This leads us on to Attempt 2 Attempt 2 If we pass the VBA a random uniform sample, then whenever we hit refresh in the Spreadsheet the random sample will refresh, which will force the Negative Binomial to resample. Without this, sometimes the VBA will function will not reload. i.e. we can use the sample to force a refresh whenever we like. Adapting the code gives the following: Function NegBinOld(b, r, Rnd1 As Double) Dim Lambda As Double Dim N As Long u = Rnd1 Lambda = Application.WorksheetFunction.Gamma_Inv(u, r, b) N = Poisson_Inv(Lambda) NegBinOld = N End Function So this solves the refresh problem. What about the random seed problem? Even though we now always get the same lambda for a given rand – and personally I quite like to hardcode these in the Spreadsheet once I’m happy with the model, just to speed things up. We still use the VBA rand function to generate the Poisson, this means everytime we refresh, even when passing it the same rand, we will get a different answer and this answer will be nonreplicable. This suggests we should somehow use the first random uniform sample to generate all the others in a deterministic (but still pseudorandom) way. Attempt 3 The way I implemented this was to the set the seed in VBA to be equal to the uniform random we are passing the function, and then using the VBA random number generator (which works deterministically for a given seed) after that. This gives the following code: Function NegBin(b, r, Rnd1 As Double) Rnd (1) Randomize (Rnd1) Dim Lambda As Double Dim N As Long u = Rnd() Lambda = Application.WorksheetFunction.Gamma_Inv(u, r, b) N = Poisson_Inv(Lambda) NegBin = N End Function So we seem to have everything we want – a free, quick, solution that can be bundled in a Spreadsheet, which allows other people to rerun without installing any software, and we’ve also eliminated the forced refresh issue. What more could we want? The only slight issue with the last version of the negative binomial is that our parameters are still specified in terms of ‘b’ and ‘r’. Now what exactly are ‘b’ and ‘r’ and how do we relate them to our sample data? I’m not quite sure.... The next trick is shamelessly taken from a conversation I had with Guy Carp’s chief Actuary about their implementation of severity distributions in MetaRisk. Attempt 4 Why can't we reparameterise the distribution using parameters that we find useful, instead of feeling bound by using the standard statistics textbook definition (or even more specifically the list given in the appendix to ‘Loss Models – from data to decisions’, which seems to be somewhat of an industry standard), why can't we redefine all the parameters from all common actuarial distributions using a systematic approach for parameters? Let's imagine a framework where no matter which specific severity distribution you are looking at, the first parameter contains information about the mean (even better if it is literally scaled to the mean in some way), the second contains information about the shape or volatility, the third contains information about the tail weight, and so on. This makes fitting distributions easier, it makes comparing the goodness of fit of different distributions easier, and it make sense checking our fit much easier. I took this idea, and tied this in neatly to a method of moments parameterisation, whereby the first value is simply the mean of the distribution, and the second is the variance over the mean. This gives us our final version: Function NegBin(Mean, VarOMean, Rnd1 As Double) Rnd (1) Randomize (Rnd1) Dim Lambda As Double Dim N As Long b = VarOMean  1 r = Mean / b u = Rnd() Lambda = Application.WorksheetFunction.Gamma_Inv(u, r, b) N = Poisson_Inv(Lambda) NegBin = N End Function Function Poisson_Inv(Lambda As Double) s = 0 N = 0 Do While s < 1 u = Rnd() s = s  (Application.WorksheetFunction.Ln(u) / Lambda) k = k + 1 Loop BH_Poisson_Inv = (k  1) End Function Poisson Distribution for small Lambda23/4/2019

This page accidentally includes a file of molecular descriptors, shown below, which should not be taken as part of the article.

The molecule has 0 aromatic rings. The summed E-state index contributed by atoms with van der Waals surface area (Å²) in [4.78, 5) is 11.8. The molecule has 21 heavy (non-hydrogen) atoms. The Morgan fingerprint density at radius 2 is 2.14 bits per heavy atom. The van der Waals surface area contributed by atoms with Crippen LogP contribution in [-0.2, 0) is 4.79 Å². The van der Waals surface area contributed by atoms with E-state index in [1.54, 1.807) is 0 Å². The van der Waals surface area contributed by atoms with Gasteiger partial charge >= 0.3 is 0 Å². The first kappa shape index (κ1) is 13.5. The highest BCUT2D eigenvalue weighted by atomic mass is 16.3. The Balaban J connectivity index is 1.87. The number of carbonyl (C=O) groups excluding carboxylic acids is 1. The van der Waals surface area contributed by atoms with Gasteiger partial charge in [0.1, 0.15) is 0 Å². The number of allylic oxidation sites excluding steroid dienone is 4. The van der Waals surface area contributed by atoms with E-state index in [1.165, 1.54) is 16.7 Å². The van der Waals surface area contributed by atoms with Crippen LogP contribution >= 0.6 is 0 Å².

I was asked an interesting question a couple of weeks ago when talking through some modelling with a client.
We were modelling an airline account, and for various reasons we had decided to base our large loss modelling on a very basic topdown allocation method. We would take a view of the market losses at a few different return periods, and then using a scenario approach, would allocate losses to our client proportionately. Using this method, the frequency of losses is then scaled down by the % of major policies written, and the severity of losses is scaled down by the average line size. To give some concrete numbers (which I’ve made up as I probably shouldn’t go into exactly what the client’s numbers were), let's say the company was planning on taking a line on around 10% of the Major Airline Risks, and their average line was around 1%. We came up with a table of return periods for market level losses. The table looked something like following (the actual one was also different to the table below, but not miles off):